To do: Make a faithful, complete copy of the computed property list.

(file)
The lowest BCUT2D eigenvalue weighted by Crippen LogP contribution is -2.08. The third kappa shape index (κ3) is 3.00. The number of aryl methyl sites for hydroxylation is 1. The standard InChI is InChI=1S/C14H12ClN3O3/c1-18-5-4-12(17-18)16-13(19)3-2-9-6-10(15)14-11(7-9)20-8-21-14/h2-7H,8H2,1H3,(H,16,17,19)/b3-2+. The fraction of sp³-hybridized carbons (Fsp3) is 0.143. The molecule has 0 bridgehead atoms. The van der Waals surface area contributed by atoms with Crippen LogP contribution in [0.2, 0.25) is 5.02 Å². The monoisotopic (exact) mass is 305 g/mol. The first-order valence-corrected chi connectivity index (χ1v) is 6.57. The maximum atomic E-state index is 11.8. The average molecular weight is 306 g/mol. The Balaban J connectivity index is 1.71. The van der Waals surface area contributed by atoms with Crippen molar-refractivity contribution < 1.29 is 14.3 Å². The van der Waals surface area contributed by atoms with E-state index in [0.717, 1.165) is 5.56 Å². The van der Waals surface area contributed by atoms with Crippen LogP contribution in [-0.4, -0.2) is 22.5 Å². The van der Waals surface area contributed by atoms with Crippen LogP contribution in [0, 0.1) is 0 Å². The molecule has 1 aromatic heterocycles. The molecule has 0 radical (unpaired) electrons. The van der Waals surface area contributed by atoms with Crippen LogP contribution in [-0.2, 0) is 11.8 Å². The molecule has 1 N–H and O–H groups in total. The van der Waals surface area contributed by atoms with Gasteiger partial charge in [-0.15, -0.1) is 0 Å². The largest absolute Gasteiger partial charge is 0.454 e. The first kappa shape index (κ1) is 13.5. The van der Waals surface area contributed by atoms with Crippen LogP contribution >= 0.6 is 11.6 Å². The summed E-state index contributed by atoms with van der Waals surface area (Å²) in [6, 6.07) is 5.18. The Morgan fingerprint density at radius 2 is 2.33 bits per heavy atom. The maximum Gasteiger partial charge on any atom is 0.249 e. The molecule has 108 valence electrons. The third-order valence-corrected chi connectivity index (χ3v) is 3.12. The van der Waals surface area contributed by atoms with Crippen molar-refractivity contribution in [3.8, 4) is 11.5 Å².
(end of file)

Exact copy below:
The lowest BCUT2D eigenvalue weighted by Crippen LogP contribution is -2.08. The third kappa shape index (κ3) is 3.00. The number of aryl methyl sites for hydroxylation is 1. The standard InChI is InChI=1S/C14H12ClN3O3/c1-18-5-4-12(17-18)16-13(19)3-2-9-6-10(15)14-11(7-9)20-8-21-14/h2-7H,8H2,1H3,(H,16,17,19)/b3-2+. The fraction of sp³-hybridized carbons (Fsp3) is 0.143. The molecule has 0 bridgehead atoms. The van der Waals surface area contributed by atoms with Crippen LogP contribution in [0.2, 0.25) is 5.02 Å². The monoisotopic (exact) mass is 305 g/mol. The first-order valence-corrected chi connectivity index (χ1v) is 6.57. The maximum atomic E-state index is 11.8. The average molecular weight is 306 g/mol. The Balaban J connectivity index is 1.71. The van der Waals surface area contributed by atoms with Crippen molar-refractivity contribution < 1.29 is 14.3 Å². The van der Waals surface area contributed by atoms with E-state index in [0.717, 1.165) is 5.56 Å². The van der Waals surface area contributed by atoms with Crippen LogP contribution in [-0.4, -0.2) is 22.5 Å². The van der Waals surface area contributed by atoms with Crippen LogP contribution in [0, 0.1) is 0 Å². The molecule has 1 aromatic heterocycles. The molecule has 0 radical (unpaired) electrons. The van der Waals surface area contributed by atoms with Crippen LogP contribution in [-0.2, 0) is 11.8 Å². The molecule has 1 N–H and O–H groups in total. The van der Waals surface area contributed by atoms with Gasteiger partial charge in [-0.15, -0.1) is 0 Å². The largest absolute Gasteiger partial charge is 0.454 e. The first kappa shape index (κ1) is 13.5. The van der Waals surface area contributed by atoms with Crippen LogP contribution >= 0.6 is 11.6 Å². The summed E-state index contributed by atoms with van der Waals surface area (Å²) in [6, 6.07) is 5.18. The Morgan fingerprint density at radius 2 is 2.33 bits per heavy atom. The maximum Gasteiger partial charge on any atom is 0.249 e. The molecule has 108 valence electrons. The third-order valence-corrected chi connectivity index (χ3v) is 3.12. The van der Waals surface area contributed by atoms with Crippen molar-refractivity contribution in [3.8, 4) is 11.5 Å².